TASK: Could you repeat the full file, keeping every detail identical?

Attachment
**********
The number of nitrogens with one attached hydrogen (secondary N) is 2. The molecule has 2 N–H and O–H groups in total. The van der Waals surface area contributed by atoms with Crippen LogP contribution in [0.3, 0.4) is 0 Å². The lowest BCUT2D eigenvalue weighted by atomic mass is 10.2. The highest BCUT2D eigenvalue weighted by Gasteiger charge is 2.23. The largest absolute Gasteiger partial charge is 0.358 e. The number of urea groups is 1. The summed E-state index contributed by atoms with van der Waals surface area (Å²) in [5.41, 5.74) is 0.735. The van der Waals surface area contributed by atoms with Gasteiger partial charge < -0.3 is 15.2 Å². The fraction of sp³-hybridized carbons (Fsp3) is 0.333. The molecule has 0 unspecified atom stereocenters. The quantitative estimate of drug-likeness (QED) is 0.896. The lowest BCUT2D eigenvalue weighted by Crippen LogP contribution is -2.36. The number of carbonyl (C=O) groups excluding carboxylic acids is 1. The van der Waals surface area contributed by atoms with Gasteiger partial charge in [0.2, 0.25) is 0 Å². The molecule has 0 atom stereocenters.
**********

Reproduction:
The number of nitrogens with one attached hydrogen (secondary N) is 2. The molecule has 2 N–H and O–H groups in total. The van der Waals surface area contributed by atoms with Crippen LogP contribution in [0.3, 0.4) is 0 Å². The lowest BCUT2D eigenvalue weighted by atomic mass is 10.2. The highest BCUT2D eigenvalue weighted by Gasteiger charge is 2.23. The largest absolute Gasteiger partial charge is 0.358 e. The number of urea groups is 1. The summed E-state index contributed by atoms with van der Waals surface area (Å²) in [5.41, 5.74) is 0.735. The van der Waals surface area contributed by atoms with Gasteiger partial charge < -0.3 is 15.2 Å². The fraction of sp³-hybridized carbons (Fsp3) is 0.333. The molecule has 0 unspecified atom stereocenters. The quantitative estimate of drug-likeness (QED) is 0.896. The lowest BCUT2D eigenvalue weighted by Crippen LogP contribution is -2.36. The number of carbonyl (C=O) groups excluding carboxylic acids is 1. The van der Waals surface area contributed by atoms with Gasteiger partial charge in [0.2, 0.25) is 0 Å². The molecule has 0 atom stereocenters.